If You Disinherit Family Members Without Being Clear. This is an area that really requires you to consult with an estate planning attorney. The law typically is in favor of treating family members equally. Thus, if you want to give your daughter more than your son or leave him out entirely, you must be extremely clear about your intentions while not giving that individual cause to dispute the will. The Motley Fooladvises that you at least acknowledge the existence of all of your natural heirs, including your spouse, children, or other family members who would be in line to receive your assets under state law if you died without a will. You can then say that the will intentionally makes no provisions for that individual to receive any assets. That is not to say that the person you leave out of the will could put up a fight in court, but it improves the chances that a will contest will not destroy your planning.

If You Are Determined Not To Have The Mental Capacity To Sign A Will. One way people can contest a will is if the individual signing the will did not have the necessary mental capacity to execute an estate planning document. In other words, when you sign a will you have to understand what assets you own, your closest family members, that you are leaving the property to your designated beneficiaries after you pass, and your overall plan of who will be the recipient of parts of your overall estate. It is important to understand that even if you have a form of mental illness, you can still execute a valid will as long as you meet these requirements.

Courts have the authority to review your will for validity; however, if you adhere to these three ideas, you will have a better chance of having your wishes respected after your death.

Reference: The Motley Fool (June 28, 2014) “3 Reasons Your Will Won’t Hold Up in Court”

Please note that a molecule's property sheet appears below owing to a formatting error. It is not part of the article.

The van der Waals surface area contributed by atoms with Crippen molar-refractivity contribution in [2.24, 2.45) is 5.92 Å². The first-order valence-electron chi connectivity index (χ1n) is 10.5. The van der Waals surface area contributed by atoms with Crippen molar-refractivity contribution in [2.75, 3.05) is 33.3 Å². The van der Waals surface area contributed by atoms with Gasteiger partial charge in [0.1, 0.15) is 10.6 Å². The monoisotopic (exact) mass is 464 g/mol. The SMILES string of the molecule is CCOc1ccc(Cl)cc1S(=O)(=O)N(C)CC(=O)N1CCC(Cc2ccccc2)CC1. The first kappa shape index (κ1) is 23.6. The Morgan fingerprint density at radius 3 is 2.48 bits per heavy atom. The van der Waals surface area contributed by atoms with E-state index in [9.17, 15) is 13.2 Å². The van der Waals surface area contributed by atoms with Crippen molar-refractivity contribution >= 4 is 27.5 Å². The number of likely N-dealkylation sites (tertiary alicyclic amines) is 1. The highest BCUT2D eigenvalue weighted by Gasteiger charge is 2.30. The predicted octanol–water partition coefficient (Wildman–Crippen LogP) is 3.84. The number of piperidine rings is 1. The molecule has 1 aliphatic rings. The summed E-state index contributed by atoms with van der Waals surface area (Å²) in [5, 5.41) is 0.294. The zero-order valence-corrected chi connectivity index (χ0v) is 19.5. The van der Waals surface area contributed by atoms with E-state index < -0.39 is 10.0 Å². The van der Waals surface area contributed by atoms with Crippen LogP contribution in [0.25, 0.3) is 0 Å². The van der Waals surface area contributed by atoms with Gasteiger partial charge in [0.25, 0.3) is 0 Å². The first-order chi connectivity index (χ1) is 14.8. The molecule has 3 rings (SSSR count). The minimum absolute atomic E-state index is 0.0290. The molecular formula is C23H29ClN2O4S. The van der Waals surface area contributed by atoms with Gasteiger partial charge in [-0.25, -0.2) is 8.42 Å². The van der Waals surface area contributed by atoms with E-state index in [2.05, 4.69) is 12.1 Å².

Waller Ranked Fifth Largest U.S. Healthcare Law Firm

Waller, which opened an Austin office almost two years ago, was ranked the nation’s fifth largest healthcare law firm for 2014 by Modern Healthcare. Waller was ranked the ninth largest U.S. healthcare firm in 2013 by the magazine and has consistently been among the country’s ten largest healthcare law firms since 2005.

“With nearly 50 years of experience in the industry, Waller has become synonymous with healthcare law, and that’s a commitment we keep with our clients,” said Ken Marlow, chair of Waller’s Healthcare Department.

“In the last 18 months we’ve grown our healthcare regulatory and compliance team by nearly two-thirds, and earlier this year we opened a new office in Memphis that expanded our depth and experience in the pharmaceutical and medical device sectors. As the needs of our clients evolve, we are constantly adding talented and experienced attorneys in our four offices across the country.”

Metcalfe Wolff Stuart & Williams Hires New Associate

Metcalfe Wolff Stuart & Williams LLP has announced the hire of Melisa Leal as an associate.

Leal joins a firm with legal expertise in a wide spectrum of real estate law, including entitlements, mixed-use retail, office, industrial, multifamily and single family projects.

She will focus her practice on special districts, including public improvement districts and municipal utility districts.

Leal is a graduate of the University of Texas and previously worked for McGinnis Lochridge & Kilgore and Andrews Kurth.

Recent Decision in Lance Armstrong False Claims Act Case Raises New Timelines Arguments

By Peter F. Garvin III, J. Andrew Jackson , Grant H. Willis, Meghan E. Greenfield and Alexander M. Yabroff, of Jones Day

For several years now, litigants have wrestled with three questions: (i) does the Wartime Suspension of Limitations Act (“WLSA”) apply to civil False Claims Act (“FCA”) actions, (ii) do the 2009 Fraud Enforcement and Recovery Act (“FERA”) amendments to the FCA apply to FCA “claims” pending as of the effective date of the FERA or to FCA actions pending as of that date, and (iii) to what extent and under what circumstances can third parties be held liable under the FCA for claims asserted by others? The U.S. District Court for the District of Columbia recently issued a significant decision addressing these questions in the context of resolving a motion to dismiss in a whistleblower suit brought against Lance Armstrong.

The FCA action was brought by Armstrong’s former teammate Floyd Landis, and the government later intervened. The complaints allege that Armstrong and his cycling team defrauded the government of $42 million in sponsorship monies by engaging in doping that was prohibited by the United States Postal Service (“USPS”) sponsorship agreements of Armstrong’s team. Armstrong and his co-defendants moved to dismiss the complaint on the basis that they involved events beyond the FCA’s general six-year statute of limitations.